Manuscript accepted on : 27 September 2017
Published online on: --
Sonia Sharma1, Gurtej Singh1, Sadiq Pasha Shaik2, Gagandeep Singh3, Sumangala Bhat4 and Gaurav Sharma1
1Department of Natural Sciences, Sant Baba Bhag Singh University, Jalandhar 144030, India.
2Division of Biotechnology, Indian Institute of Horticulture Research, Hesaraghatta, Bengaluru 560089, India.
3Department of Agriculture, Mata Gujri College, Fatehgarh Sahib 140407, India.
4Department of Biotechnology, University of Agricultural Sciences, Dharwad-580 005, India.
Corresponding Author E-mail: email@example.com
ABSTRACT: Fungal diseases like early blight, late blight, fusarium wilt cause 30-40 per cent loss in fruit production. Form past decade many transgenic plants had been developed using genes encoding chitinases and glucanases with the objective of imparting fungal disease resistance. Since the genes encoding chitinase and glucanase act synergistically. The study was performed to construct plant transformation vector pRAGS carrying both ech42 and bgn under single T-DNA region. Initially, HindIII site at 5' end of earlier cloned bgn (T. harzianum) was removed using primers during reamplification of the gene. The amplicons were cloned into pTZ57R/T containing T overhangs at Eco321 site and transferred to E. coli DH5a and further to plant transformation vector pBI121 which was named as pRA121. In order to clone another gene (ech42) into pRA121, expression cassette from iHP vector was transferred to pRA121 and named as pRAG121. Further in order to gain XhoI site for cloning ech42 gene into pRAG121, ech42 (pSUM1) was cloned into pYES2/CT, named as pSAG1, ech42 from pSAG1 cloned with KpnI and XhoI in pRAG121 and named as pRAGS121. The vector constructed in the present study can be used to transform important crop plants to have enhanced resistance to fungal diseases.
KEYWORDS: Gene Stacking; Chitinase; Glucanase; Gene pyramiding; kb=Kilobase; bgn= beta glucanase; ech= Endochitinase; PCR= polymerase chain reactionDownload this article as:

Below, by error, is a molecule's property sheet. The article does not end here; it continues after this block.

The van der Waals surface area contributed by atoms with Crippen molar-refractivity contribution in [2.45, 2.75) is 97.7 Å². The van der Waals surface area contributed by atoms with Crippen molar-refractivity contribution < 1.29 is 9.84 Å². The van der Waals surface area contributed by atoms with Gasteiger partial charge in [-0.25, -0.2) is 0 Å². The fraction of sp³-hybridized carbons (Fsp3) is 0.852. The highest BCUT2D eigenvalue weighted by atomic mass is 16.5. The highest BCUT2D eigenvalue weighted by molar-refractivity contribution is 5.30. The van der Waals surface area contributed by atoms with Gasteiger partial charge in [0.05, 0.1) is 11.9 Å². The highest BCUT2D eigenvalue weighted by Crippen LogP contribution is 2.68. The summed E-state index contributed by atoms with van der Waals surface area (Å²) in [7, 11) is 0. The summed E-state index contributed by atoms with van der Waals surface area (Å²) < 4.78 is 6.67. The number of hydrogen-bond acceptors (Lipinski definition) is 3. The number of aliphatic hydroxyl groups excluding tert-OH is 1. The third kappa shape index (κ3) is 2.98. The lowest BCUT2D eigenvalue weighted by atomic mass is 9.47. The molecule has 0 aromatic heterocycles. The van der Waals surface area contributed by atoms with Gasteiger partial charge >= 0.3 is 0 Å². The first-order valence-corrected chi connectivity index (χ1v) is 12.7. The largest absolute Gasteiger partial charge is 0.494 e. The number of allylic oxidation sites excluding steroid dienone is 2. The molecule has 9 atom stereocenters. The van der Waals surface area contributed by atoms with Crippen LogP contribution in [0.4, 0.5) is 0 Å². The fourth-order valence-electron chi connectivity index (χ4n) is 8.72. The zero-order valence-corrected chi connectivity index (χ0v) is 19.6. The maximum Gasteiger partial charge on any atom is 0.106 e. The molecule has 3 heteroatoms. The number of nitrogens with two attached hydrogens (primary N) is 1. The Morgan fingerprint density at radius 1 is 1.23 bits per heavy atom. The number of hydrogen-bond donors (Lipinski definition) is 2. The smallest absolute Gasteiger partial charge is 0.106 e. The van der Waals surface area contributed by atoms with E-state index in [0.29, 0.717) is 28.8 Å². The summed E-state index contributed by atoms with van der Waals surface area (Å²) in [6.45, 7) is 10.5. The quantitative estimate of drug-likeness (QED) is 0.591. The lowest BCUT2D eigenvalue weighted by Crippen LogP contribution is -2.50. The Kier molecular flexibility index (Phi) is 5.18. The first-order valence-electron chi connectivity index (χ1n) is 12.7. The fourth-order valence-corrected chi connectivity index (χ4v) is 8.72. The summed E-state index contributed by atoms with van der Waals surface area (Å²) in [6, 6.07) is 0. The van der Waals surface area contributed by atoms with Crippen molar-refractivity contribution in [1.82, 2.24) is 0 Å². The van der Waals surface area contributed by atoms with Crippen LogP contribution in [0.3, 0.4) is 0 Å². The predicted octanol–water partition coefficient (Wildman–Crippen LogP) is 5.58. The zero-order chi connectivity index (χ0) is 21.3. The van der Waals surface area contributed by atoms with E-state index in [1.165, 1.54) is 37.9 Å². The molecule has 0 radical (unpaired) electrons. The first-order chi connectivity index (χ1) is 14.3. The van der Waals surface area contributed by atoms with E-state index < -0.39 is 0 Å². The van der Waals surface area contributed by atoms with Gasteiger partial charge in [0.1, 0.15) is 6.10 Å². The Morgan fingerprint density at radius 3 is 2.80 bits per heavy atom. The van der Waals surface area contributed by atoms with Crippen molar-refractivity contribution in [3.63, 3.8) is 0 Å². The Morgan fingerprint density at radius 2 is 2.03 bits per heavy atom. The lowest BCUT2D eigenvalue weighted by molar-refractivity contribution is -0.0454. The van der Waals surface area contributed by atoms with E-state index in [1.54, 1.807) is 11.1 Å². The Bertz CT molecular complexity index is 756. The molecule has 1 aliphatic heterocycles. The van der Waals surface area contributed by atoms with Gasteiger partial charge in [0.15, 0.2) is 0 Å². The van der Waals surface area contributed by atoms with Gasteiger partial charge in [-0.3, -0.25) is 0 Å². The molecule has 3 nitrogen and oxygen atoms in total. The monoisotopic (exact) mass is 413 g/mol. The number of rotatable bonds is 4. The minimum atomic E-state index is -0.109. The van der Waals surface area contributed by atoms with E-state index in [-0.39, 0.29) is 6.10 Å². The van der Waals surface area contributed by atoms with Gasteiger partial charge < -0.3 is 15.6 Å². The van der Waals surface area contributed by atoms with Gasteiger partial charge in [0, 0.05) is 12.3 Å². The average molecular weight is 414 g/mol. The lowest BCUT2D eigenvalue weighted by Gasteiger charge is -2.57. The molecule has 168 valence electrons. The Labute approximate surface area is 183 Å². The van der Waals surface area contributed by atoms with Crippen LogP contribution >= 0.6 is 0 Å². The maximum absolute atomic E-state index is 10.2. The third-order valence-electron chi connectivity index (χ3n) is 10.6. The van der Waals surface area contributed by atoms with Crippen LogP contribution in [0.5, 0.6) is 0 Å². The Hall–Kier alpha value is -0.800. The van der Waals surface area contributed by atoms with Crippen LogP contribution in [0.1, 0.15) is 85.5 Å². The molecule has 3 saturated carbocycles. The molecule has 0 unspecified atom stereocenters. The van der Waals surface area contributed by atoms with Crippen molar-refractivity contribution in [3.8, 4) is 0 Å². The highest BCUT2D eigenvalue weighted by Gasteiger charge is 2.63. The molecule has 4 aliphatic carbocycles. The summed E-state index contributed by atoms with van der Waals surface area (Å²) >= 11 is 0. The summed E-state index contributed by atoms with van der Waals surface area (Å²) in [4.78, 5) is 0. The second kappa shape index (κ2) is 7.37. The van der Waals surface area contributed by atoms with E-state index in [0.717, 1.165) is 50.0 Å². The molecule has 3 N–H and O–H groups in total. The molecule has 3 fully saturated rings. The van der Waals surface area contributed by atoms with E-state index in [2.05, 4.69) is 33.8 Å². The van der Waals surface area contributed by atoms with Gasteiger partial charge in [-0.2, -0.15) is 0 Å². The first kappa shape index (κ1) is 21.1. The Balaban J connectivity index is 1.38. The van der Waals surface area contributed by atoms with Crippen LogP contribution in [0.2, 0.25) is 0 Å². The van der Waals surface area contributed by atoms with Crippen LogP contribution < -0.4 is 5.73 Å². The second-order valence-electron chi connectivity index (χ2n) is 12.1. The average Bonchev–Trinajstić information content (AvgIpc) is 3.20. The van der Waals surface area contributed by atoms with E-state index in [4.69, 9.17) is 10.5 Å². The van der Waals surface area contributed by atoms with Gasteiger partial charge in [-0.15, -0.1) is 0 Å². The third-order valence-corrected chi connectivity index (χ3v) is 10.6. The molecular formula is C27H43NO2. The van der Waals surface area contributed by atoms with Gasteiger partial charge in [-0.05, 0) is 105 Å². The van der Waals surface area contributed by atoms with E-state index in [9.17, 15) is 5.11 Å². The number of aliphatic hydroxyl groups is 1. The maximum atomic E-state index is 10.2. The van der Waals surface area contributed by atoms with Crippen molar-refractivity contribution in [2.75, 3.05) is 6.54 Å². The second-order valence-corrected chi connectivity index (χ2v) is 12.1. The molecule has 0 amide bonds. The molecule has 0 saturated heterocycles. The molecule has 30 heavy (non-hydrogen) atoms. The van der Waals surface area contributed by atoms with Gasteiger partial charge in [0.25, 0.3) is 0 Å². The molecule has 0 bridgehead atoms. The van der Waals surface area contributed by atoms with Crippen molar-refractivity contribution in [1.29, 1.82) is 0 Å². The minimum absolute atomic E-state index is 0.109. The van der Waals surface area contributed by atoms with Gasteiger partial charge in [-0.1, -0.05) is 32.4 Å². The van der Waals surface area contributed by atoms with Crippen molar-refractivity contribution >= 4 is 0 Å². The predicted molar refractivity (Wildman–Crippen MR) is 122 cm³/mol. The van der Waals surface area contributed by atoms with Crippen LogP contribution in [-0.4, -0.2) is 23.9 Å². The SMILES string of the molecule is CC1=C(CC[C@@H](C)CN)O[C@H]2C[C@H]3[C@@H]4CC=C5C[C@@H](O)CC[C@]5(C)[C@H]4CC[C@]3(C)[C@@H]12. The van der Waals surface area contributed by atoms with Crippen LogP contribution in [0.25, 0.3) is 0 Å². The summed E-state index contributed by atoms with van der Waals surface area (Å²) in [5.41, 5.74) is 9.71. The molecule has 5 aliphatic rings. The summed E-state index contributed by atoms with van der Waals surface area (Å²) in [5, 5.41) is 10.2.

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Sharma S, Singh G, Shaik S. P, Singh G, Bhat S, Sharma G. Gene Stacking for Fungal Resistance in Plant Transformation Vector. Biosci Biotech Res Asia 2017;14(3).
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Sharma S, Singh G, Shaik S. P, Singh G, Bhat S, Sharma G. Gene Stacking for Fungal Resistance in Plant Transformation Vector. Biosci Biotech Res Asia 2017;14(3). Available from: http://www.biotech-asia.org/?p=27827
Fungal diseases like early blight, late blight, fusarium wilt cause 30-40 per cent loss in fruit like tomato production (Punja 2006). Form past decade many transgenic plants had been developed using genes encoding chitinases and glucanases with the objective of imparting fungal disease resistance.
In-vivo study showed a collective protective interaction of the co-expressed anti-fungal proteins whereas class I tobacco chitinase and β-1, 3-glucanase acted synergistically. Class II chitinase combined with higher amounts of class I β-1, 3-glucanase showed confined antifungal activity in vitro (Sela-Buurlage et al., 1993). Transgenic wheat plants engineered with chitinase and b-1, 3-glucanase genes showed resistance to scab and powdery mildew (Bliffeld et al., 1999) diseases. Transgenic Brassica napus lines transformed with barley chitinase and b-1, 3-glucanase genes showed improved resistance against Leptosphaeria maculans (Melander et al., 2006).